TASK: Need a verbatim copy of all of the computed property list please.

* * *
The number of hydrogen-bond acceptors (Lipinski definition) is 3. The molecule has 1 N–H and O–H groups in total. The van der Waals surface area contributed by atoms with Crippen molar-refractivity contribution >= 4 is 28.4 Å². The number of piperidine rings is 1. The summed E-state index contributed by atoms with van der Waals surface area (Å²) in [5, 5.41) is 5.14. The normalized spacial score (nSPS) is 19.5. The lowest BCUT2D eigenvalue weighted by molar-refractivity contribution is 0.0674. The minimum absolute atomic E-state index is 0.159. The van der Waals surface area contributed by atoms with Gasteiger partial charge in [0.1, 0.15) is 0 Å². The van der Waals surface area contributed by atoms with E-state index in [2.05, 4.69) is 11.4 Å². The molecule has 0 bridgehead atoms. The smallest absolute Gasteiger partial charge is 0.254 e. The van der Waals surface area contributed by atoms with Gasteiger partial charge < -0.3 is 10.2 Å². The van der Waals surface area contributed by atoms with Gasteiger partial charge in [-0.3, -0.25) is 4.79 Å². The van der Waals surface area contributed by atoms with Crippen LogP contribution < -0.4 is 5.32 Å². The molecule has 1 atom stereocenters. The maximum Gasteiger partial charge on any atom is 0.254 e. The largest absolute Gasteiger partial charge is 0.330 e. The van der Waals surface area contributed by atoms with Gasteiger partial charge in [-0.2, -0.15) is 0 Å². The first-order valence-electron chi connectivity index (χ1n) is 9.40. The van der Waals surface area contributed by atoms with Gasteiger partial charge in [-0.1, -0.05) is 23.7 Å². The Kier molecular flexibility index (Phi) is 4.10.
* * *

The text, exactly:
The number of hydrogen-bond acceptors (Lipinski definition) is 3. The molecule has 1 N–H and O–H groups in total. The van der Waals surface area contributed by atoms with Crippen molar-refractivity contribution >= 4 is 28.4 Å². The number of piperidine rings is 1. The summed E-state index contributed by atoms with van der Waals surface area (Å²) in [5, 5.41) is 5.14. The normalized spacial score (nSPS) is 19.5. The lowest BCUT2D eigenvalue weighted by molar-refractivity contribution is 0.0674. The minimum absolute atomic E-state index is 0.159. The van der Waals surface area contributed by atoms with Gasteiger partial charge in [0.1, 0.15) is 0 Å². The van der Waals surface area contributed by atoms with E-state index in [2.05, 4.69) is 11.4 Å². The molecule has 0 bridgehead atoms. The smallest absolute Gasteiger partial charge is 0.254 e. The van der Waals surface area contributed by atoms with Gasteiger partial charge < -0.3 is 10.2 Å². The van der Waals surface area contributed by atoms with Gasteiger partial charge in [-0.3, -0.25) is 4.79 Å². The van der Waals surface area contributed by atoms with Crippen LogP contribution < -0.4 is 5.32 Å². The molecule has 1 atom stereocenters. The maximum Gasteiger partial charge on any atom is 0.254 e. The largest absolute Gasteiger partial charge is 0.330 e. The van der Waals surface area contributed by atoms with Gasteiger partial charge in [-0.2, -0.15) is 0 Å². The first-order valence-electron chi connectivity index (χ1n) is 9.40. The van der Waals surface area contributed by atoms with Gasteiger partial charge in [-0.1, -0.05) is 23.7 Å². The Kier molecular flexibility index (Phi) is 4.10.